To the parents and caregivers out there that leave children in hot vehicles: SERIOUSLY, Just DON’T DO IT!!! Every year about this time you will start to hear warnings about the dangers of leaving children in vehicles in warm weather. So far in 2010, six children have already died and it’s just May. One of those fatalities occurred in my home state in Meeker, Oklahoma. A two year old girl was left in a vehicle for over 7 hours by a friend of her mother that was supposed to drop her off at daycare but forgot. The temperature outside was 86 degrees.
They will offer tips on how to remind yourself that your children are in the car so that you don’t forget. (EXCUSE ME……How in the hell can you forget???) Such as put a stuffed animal in the front seat and your purse in the back seat or put a brightly colored blanket on the car seat as an extra visual cue. How about you just don’t forget your child and lets call it a day.
The thing that gets me are the people that don’t forget the children are in the car but the ones that actually do it intentionally and think that it’s ok to just “run into the store”. NO MORON, it’s not OK!!! Would you like to be left in a car with no air circulation and excessive heat that continues to rise by the minute? No, I didn’t think so! While you’re in Wal-Mart browsing through the aisles for god knows what, let me tell you what your helpless children are going through in the car you left them in unattended.
1 in 5 parents think it is okay to leave their children in the car "for just a minute". (2002 poll by National Safe Kids Campaign and General Motors)
Heatstroke occurs when a person’s temperature exceeds 104 degrees and their temperature regulator becomes overwhelmed. Children’s system regulators are not as efficient as adults and their body temperatures warm at a rate 3 to 5 times faster than an adult’s. Symptoms include: dizziness, disorientation, agitation, confusion, sluggishness, seizure, hot dry skin that is flushed but not sweaty, loss of consciousness, rapid heart beat and hallucinations. A core body temperature of 107 degrees is considered lethal as cells are damaged and internal organs shut down.
The time it takes for the temperature in a vehicle to reach deadly levels occurs very fast. After 10 minutes=19 degrees, 20 minutes=29 degrees, 30 minutes=34 degrees, 60 minutes=43 degrees, 1-2 Hours=45-50 degrees. So, to those people that say "it’s not that hot out" or "it will only take a few minutes", it doesn’t take excessively high temperatures or extended periods of time for heatstroke and death to occur.
For example: On an average day with a temperature of "only" 75 degrees, and "only" 20 minutes, the inside temperature will reach 104 degrees!
Only 15 states currently have laws prohibiting leaving a child unattended in a vehicle. An Associated Press study "Wide disparity exists in sentences for leaving kids to die in hot cars" examined both the frequency of prosecutions and length of sentences in hyperthermia deaths. Charges were filed in 49% of all deaths and 81% resulted in convictions. In cases with paid caregivers (i.e., childcare workers, babysitters) 84% were charged and 96% convicted. Mothers are treated much more harshly than fathers and moms are 26% more likely to do jail time and their average sentence is two years longer than the terms received by dads.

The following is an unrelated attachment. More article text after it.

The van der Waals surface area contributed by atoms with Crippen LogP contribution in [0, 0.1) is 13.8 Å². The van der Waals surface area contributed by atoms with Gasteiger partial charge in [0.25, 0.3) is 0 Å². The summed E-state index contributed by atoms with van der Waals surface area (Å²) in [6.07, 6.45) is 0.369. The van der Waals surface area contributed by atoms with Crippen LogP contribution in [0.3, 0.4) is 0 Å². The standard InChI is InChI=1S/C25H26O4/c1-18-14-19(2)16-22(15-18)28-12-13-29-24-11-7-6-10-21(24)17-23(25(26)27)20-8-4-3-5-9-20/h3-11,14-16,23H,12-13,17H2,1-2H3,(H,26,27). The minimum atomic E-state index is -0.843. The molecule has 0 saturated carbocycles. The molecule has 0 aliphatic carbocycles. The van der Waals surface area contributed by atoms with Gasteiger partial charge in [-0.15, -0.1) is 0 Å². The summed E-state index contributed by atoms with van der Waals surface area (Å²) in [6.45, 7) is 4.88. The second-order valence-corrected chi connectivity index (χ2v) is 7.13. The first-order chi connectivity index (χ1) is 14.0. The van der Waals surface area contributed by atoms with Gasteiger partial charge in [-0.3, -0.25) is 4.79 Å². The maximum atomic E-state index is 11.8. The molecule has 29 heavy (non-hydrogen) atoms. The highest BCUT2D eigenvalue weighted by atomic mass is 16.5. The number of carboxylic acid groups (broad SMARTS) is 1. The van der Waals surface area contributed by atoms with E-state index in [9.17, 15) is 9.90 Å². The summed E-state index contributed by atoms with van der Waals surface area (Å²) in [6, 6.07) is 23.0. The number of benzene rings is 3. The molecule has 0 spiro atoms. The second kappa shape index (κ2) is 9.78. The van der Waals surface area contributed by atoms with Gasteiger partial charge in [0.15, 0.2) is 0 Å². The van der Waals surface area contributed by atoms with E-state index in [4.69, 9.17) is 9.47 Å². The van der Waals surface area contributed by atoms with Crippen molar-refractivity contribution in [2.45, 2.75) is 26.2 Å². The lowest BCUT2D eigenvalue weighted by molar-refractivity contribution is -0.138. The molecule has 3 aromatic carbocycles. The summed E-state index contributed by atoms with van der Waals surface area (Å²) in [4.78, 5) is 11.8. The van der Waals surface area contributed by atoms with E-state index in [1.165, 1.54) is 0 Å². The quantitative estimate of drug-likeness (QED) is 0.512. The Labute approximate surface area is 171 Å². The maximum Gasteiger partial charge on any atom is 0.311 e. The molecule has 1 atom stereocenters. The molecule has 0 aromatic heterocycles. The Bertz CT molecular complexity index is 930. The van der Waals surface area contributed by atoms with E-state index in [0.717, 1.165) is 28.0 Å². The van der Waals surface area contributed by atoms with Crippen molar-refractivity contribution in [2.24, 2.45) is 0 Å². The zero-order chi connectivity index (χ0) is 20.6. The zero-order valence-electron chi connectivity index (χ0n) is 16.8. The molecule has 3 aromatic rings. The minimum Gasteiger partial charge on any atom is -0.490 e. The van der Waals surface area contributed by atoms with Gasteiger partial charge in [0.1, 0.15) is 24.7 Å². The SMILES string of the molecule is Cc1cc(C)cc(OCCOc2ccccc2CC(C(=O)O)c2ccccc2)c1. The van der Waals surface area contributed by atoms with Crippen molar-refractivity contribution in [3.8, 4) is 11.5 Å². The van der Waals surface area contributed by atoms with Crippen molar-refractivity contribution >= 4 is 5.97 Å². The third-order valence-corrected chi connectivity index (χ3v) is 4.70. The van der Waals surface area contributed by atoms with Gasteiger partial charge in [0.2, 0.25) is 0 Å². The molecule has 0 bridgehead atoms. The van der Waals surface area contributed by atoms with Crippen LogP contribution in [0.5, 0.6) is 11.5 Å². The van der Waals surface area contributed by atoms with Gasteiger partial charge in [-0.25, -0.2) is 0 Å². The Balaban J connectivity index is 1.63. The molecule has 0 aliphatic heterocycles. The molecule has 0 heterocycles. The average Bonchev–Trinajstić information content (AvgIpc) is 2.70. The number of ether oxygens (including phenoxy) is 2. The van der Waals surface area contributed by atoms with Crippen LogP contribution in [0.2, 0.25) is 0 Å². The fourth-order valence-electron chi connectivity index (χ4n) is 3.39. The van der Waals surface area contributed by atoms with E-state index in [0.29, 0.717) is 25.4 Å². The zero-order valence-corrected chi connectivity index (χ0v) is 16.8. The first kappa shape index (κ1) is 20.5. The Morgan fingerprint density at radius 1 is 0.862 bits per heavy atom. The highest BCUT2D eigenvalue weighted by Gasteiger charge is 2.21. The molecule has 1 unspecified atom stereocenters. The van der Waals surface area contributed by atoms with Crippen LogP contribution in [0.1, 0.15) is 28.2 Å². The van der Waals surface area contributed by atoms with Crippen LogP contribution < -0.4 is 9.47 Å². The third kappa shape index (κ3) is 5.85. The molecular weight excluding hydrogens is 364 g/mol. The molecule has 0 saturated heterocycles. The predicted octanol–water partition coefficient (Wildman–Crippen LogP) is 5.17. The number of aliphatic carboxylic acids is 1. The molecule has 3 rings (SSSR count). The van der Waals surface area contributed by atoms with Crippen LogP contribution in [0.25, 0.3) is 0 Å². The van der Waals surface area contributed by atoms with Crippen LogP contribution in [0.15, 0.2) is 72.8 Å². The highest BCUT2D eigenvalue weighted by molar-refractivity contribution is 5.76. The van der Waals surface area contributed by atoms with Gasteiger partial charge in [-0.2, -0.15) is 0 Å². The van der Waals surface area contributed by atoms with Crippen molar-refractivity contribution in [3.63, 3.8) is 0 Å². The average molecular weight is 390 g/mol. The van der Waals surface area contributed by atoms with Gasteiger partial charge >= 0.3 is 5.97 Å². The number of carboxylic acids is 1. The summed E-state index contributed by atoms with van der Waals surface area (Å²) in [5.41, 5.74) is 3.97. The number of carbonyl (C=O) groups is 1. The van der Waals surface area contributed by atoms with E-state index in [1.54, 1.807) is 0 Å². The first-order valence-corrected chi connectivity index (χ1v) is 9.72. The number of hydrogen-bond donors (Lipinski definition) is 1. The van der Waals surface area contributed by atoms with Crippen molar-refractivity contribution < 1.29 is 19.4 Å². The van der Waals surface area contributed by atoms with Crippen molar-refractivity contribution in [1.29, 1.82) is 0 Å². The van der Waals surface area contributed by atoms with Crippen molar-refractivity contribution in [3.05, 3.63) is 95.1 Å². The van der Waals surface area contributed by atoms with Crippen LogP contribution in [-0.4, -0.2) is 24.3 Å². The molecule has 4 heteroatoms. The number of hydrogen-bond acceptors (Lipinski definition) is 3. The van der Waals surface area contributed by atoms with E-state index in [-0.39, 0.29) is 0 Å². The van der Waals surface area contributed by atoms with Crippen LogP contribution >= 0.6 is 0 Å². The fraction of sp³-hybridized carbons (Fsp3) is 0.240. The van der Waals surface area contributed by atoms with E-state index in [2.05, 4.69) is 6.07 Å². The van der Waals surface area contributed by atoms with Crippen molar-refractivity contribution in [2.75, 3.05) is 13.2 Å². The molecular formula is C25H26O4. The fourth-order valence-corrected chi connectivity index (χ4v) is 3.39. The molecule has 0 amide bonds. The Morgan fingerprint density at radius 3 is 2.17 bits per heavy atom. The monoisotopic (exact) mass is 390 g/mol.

My home state, Oklahoma, is one of the states that has a law against leaving a child unattended but from my experience it all depends who you are talking to how seriously they take it. Last summer my family and I were leaving Wal-Mart and as we were putting the groceries in the trunk I noticed a van parked beside us that had four car seats in it and all but one had a sleeping child. There was no adult in site that appeared to belong to the van. We sat in our car for about 5 minutes to see if someone was maybe just returning the cart or whatever but when no one came I called the non-emergency police phone number (at my husbands request because I was fully prepared to call 911) to report it. After I explained the situation I was expecting to hear they would send someone right out but instead she was extremely rude and acted like I was being a nosy busybody. She actually asked me "are the windows cracked?" I swear I about lost it, I told her "yes, but does that matter?" she asked "how long have they been there?", I told her I had no idea but that it was extremely hot outside and asked her if she was going to send anybody out. She told me that it would be awhile before she could send an officer and that the driver probably just ran into the store because the kids were asleep. I could NOT believe what I was hearing. I basically had to force her to take the license number and vehicle description and location.
So, as summer approaches and the weather gets warmer, please remember when your children are in the car, don’t let caregivers keep your children if they can’t remember your children and don’t intentionally leave your child in vehicles so you can run into a store.
OK…..that was my rant for the day! I feel much better getting that off my chest. And yes, I know that some people will probably feel like I shouldn’t judge others so harshly that have done this unless I have walked in their shoes or whatever other BS excuse they can come up with but here is what I say to that…"There is never an excuse for doing this and it’s never OK to leave your kids alone in a car for any reason! PERIOD!!!!!!!!!!!!!!!!!!!!!!!!"
Thanks and have a great holiday weekend!